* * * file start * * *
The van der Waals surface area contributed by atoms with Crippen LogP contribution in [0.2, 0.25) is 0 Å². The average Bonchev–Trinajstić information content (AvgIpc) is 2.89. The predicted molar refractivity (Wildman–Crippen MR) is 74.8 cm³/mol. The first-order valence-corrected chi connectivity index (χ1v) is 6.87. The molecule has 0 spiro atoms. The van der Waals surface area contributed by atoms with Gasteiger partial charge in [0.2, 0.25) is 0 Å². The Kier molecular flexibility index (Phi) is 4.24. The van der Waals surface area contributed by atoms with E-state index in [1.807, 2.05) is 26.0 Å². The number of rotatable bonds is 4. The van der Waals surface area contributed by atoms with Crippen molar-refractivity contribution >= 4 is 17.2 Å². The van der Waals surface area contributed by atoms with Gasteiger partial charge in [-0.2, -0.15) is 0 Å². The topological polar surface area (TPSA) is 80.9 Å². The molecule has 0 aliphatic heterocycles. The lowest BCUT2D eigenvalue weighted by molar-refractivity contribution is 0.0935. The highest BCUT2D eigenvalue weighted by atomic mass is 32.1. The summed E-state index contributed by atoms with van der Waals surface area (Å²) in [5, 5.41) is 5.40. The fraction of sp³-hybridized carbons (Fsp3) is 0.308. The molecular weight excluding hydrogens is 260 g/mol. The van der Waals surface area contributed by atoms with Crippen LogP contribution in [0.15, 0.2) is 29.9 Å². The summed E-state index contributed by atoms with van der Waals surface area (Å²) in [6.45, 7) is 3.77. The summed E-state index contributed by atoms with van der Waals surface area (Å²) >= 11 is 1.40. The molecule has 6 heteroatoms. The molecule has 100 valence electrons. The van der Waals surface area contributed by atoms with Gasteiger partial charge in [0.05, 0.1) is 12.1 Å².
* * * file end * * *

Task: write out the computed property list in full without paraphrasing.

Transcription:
The van der Waals surface area contributed by atoms with Crippen LogP contribution in [0.2, 0.25) is 0 Å². The average Bonchev–Trinajstić information content (AvgIpc) is 2.89. The predicted molar refractivity (Wildman–Crippen MR) is 74.8 cm³/mol. The first-order valence-corrected chi connectivity index (χ1v) is 6.87. The molecule has 0 spiro atoms. The van der Waals surface area contributed by atoms with Gasteiger partial charge in [0.2, 0.25) is 0 Å². The Kier molecular flexibility index (Phi) is 4.24. The van der Waals surface area contributed by atoms with E-state index in [1.807, 2.05) is 26.0 Å². The number of rotatable bonds is 4. The van der Waals surface area contributed by atoms with Crippen molar-refractivity contribution >= 4 is 17.2 Å². The van der Waals surface area contributed by atoms with Gasteiger partial charge in [-0.2, -0.15) is 0 Å². The topological polar surface area (TPSA) is 80.9 Å². The molecule has 0 aliphatic heterocycles. The lowest BCUT2D eigenvalue weighted by molar-refractivity contribution is 0.0935. The highest BCUT2D eigenvalue weighted by atomic mass is 32.1. The summed E-state index contributed by atoms with van der Waals surface area (Å²) in [5, 5.41) is 5.40. The fraction of sp³-hybridized carbons (Fsp3) is 0.308. The molecular weight excluding hydrogens is 260 g/mol. The van der Waals surface area contributed by atoms with Crippen LogP contribution in [0.15, 0.2) is 29.9 Å². The summed E-state index contributed by atoms with van der Waals surface area (Å²) in [6.45, 7) is 3.77. The summed E-state index contributed by atoms with van der Waals surface area (Å²) >= 11 is 1.40. The molecule has 6 heteroatoms. The molecule has 100 valence electrons. The van der Waals surface area contributed by atoms with Gasteiger partial charge in [0.05, 0.1) is 12.1 Å².